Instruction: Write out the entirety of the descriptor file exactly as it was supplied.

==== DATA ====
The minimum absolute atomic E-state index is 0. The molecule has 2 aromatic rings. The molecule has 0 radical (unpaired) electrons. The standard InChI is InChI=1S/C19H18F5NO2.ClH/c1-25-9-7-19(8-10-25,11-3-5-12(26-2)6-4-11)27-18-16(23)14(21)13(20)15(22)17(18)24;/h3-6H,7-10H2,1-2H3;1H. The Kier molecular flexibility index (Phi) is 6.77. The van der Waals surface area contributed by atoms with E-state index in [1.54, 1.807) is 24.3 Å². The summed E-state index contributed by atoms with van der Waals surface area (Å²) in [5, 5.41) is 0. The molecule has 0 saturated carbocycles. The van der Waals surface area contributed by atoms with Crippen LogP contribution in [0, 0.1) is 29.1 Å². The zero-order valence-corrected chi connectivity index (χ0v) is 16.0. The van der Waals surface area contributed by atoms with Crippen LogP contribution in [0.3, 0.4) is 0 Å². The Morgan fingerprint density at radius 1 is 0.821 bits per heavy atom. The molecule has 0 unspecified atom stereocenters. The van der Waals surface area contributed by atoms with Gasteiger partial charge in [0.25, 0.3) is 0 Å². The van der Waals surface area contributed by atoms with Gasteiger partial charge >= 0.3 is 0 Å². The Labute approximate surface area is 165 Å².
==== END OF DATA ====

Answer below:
The minimum absolute atomic E-state index is 0. The molecule has 2 aromatic rings. The molecule has 0 radical (unpaired) electrons. The standard InChI is InChI=1S/C19H18F5NO2.ClH/c1-25-9-7-19(8-10-25,11-3-5-12(26-2)6-4-11)27-18-16(23)14(21)13(20)15(22)17(18)24;/h3-6H,7-10H2,1-2H3;1H. The Kier molecular flexibility index (Phi) is 6.77. The van der Waals surface area contributed by atoms with E-state index in [1.54, 1.807) is 24.3 Å². The summed E-state index contributed by atoms with van der Waals surface area (Å²) in [5, 5.41) is 0. The molecule has 0 saturated carbocycles. The van der Waals surface area contributed by atoms with Crippen LogP contribution in [0, 0.1) is 29.1 Å². The zero-order valence-corrected chi connectivity index (χ0v) is 16.0. The van der Waals surface area contributed by atoms with Crippen LogP contribution in [0.3, 0.4) is 0 Å². The Morgan fingerprint density at radius 1 is 0.821 bits per heavy atom. The molecule has 0 unspecified atom stereocenters. The van der Waals surface area contributed by atoms with Gasteiger partial charge in [0.25, 0.3) is 0 Å². The van der Waals surface area contributed by atoms with Gasteiger partial charge >= 0.3 is 0 Å². The Labute approximate surface area is 165 Å².